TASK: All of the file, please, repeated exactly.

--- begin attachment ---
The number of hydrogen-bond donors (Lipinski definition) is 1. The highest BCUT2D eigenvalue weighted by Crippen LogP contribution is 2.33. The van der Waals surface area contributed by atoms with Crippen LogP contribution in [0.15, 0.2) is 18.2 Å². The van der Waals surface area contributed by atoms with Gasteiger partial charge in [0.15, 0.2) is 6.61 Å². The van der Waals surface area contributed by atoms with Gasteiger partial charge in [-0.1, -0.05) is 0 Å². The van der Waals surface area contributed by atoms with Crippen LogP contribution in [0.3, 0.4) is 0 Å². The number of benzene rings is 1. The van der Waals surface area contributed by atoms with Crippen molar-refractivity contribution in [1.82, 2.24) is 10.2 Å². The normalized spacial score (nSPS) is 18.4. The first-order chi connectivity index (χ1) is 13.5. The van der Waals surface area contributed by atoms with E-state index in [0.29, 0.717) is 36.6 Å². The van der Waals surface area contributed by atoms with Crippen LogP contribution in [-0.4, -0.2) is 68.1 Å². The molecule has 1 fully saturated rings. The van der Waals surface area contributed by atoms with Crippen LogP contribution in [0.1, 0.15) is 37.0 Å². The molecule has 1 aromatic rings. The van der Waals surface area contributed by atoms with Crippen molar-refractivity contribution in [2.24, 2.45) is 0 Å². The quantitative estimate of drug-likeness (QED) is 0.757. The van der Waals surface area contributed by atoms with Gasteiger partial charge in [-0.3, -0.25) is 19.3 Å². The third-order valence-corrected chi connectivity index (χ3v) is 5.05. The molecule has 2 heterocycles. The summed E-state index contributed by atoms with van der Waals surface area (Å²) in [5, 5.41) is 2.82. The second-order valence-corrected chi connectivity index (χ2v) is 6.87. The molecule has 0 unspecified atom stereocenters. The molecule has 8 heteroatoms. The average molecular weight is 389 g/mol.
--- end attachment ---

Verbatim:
The number of hydrogen-bond donors (Lipinski definition) is 1. The highest BCUT2D eigenvalue weighted by Crippen LogP contribution is 2.33. The van der Waals surface area contributed by atoms with Crippen LogP contribution in [0.15, 0.2) is 18.2 Å². The van der Waals surface area contributed by atoms with Gasteiger partial charge in [0.15, 0.2) is 6.61 Å². The van der Waals surface area contributed by atoms with Gasteiger partial charge in [-0.1, -0.05) is 0 Å². The van der Waals surface area contributed by atoms with Crippen LogP contribution in [0.3, 0.4) is 0 Å². The number of benzene rings is 1. The van der Waals surface area contributed by atoms with Crippen molar-refractivity contribution in [1.82, 2.24) is 10.2 Å². The normalized spacial score (nSPS) is 18.4. The first-order chi connectivity index (χ1) is 13.5. The van der Waals surface area contributed by atoms with E-state index in [0.29, 0.717) is 36.6 Å². The van der Waals surface area contributed by atoms with Crippen LogP contribution in [-0.4, -0.2) is 68.1 Å². The molecule has 1 fully saturated rings. The van der Waals surface area contributed by atoms with Crippen LogP contribution in [0.1, 0.15) is 37.0 Å². The molecule has 1 aromatic rings. The van der Waals surface area contributed by atoms with Crippen molar-refractivity contribution in [2.24, 2.45) is 0 Å². The quantitative estimate of drug-likeness (QED) is 0.757. The van der Waals surface area contributed by atoms with Gasteiger partial charge in [-0.3, -0.25) is 19.3 Å². The third-order valence-corrected chi connectivity index (χ3v) is 5.05. The molecule has 2 heterocycles. The summed E-state index contributed by atoms with van der Waals surface area (Å²) in [5, 5.41) is 2.82. The second-order valence-corrected chi connectivity index (χ2v) is 6.87. The molecule has 0 unspecified atom stereocenters. The molecule has 8 heteroatoms. The average molecular weight is 389 g/mol.